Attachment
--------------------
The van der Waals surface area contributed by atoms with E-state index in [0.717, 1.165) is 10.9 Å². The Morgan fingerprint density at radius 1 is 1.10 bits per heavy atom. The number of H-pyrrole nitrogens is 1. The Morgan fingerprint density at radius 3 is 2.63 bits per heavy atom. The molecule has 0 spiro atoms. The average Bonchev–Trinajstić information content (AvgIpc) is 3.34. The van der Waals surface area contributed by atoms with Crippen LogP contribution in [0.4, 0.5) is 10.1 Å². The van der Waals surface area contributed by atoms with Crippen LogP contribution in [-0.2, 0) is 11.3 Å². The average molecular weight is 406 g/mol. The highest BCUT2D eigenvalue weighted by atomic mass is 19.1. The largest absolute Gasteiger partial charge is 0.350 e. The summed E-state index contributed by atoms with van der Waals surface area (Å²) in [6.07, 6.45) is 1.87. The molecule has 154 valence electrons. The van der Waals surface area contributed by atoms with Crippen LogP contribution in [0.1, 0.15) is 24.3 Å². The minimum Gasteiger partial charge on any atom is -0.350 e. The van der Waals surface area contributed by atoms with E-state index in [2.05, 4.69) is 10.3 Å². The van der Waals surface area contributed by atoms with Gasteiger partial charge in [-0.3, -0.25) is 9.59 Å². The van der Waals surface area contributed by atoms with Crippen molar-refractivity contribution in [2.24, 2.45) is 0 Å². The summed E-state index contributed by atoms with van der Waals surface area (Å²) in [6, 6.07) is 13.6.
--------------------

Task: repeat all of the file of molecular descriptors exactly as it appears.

The van der Waals surface area contributed by atoms with E-state index in [0.717, 1.165) is 10.9 Å². The Morgan fingerprint density at radius 1 is 1.10 bits per heavy atom. The number of H-pyrrole nitrogens is 1. The Morgan fingerprint density at radius 3 is 2.63 bits per heavy atom. The molecule has 0 spiro atoms. The average Bonchev–Trinajstić information content (AvgIpc) is 3.34. The van der Waals surface area contributed by atoms with Crippen LogP contribution in [0.4, 0.5) is 10.1 Å². The van der Waals surface area contributed by atoms with Crippen LogP contribution in [-0.2, 0) is 11.3 Å². The average molecular weight is 406 g/mol. The highest BCUT2D eigenvalue weighted by atomic mass is 19.1. The largest absolute Gasteiger partial charge is 0.350 e. The summed E-state index contributed by atoms with van der Waals surface area (Å²) in [6.07, 6.45) is 1.87. The molecule has 154 valence electrons. The van der Waals surface area contributed by atoms with Crippen LogP contribution in [0.1, 0.15) is 24.3 Å². The minimum Gasteiger partial charge on any atom is -0.350 e. The van der Waals surface area contributed by atoms with E-state index in [2.05, 4.69) is 10.3 Å². The van der Waals surface area contributed by atoms with Gasteiger partial charge in [-0.3, -0.25) is 9.59 Å². The van der Waals surface area contributed by atoms with Crippen molar-refractivity contribution in [2.24, 2.45) is 0 Å². The summed E-state index contributed by atoms with van der Waals surface area (Å²) in [6, 6.07) is 13.6.